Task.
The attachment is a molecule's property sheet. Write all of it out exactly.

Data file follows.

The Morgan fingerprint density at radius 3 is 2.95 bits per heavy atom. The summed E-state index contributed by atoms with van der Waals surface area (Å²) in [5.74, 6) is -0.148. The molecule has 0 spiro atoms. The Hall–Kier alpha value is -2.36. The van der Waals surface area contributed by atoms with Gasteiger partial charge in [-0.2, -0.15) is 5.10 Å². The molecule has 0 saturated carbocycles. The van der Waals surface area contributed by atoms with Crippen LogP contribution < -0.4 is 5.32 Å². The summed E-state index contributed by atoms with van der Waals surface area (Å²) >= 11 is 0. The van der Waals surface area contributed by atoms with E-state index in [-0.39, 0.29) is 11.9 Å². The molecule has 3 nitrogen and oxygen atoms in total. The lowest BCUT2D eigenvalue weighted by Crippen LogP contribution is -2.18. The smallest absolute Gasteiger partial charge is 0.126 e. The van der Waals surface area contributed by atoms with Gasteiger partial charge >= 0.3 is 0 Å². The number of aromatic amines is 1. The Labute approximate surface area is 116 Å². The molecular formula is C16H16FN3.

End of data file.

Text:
The Morgan fingerprint density at radius 3 is 2.95 bits per heavy atom. The summed E-state index contributed by atoms with van der Waals surface area (Å²) in [5.74, 6) is -0.148. The molecule has 0 spiro atoms. The Hall–Kier alpha value is -2.36. The van der Waals surface area contributed by atoms with Gasteiger partial charge in [-0.2, -0.15) is 5.10 Å². The molecule has 0 saturated carbocycles. The van der Waals surface area contributed by atoms with Crippen LogP contribution < -0.4 is 5.32 Å². The summed E-state index contributed by atoms with van der Waals surface area (Å²) >= 11 is 0. The van der Waals surface area contributed by atoms with E-state index in [-0.39, 0.29) is 11.9 Å². The molecule has 3 nitrogen and oxygen atoms in total. The lowest BCUT2D eigenvalue weighted by Crippen LogP contribution is -2.18. The smallest absolute Gasteiger partial charge is 0.126 e. The van der Waals surface area contributed by atoms with Gasteiger partial charge >= 0.3 is 0 Å². The number of aromatic amines is 1. The Labute approximate surface area is 116 Å². The molecular formula is C16H16FN3.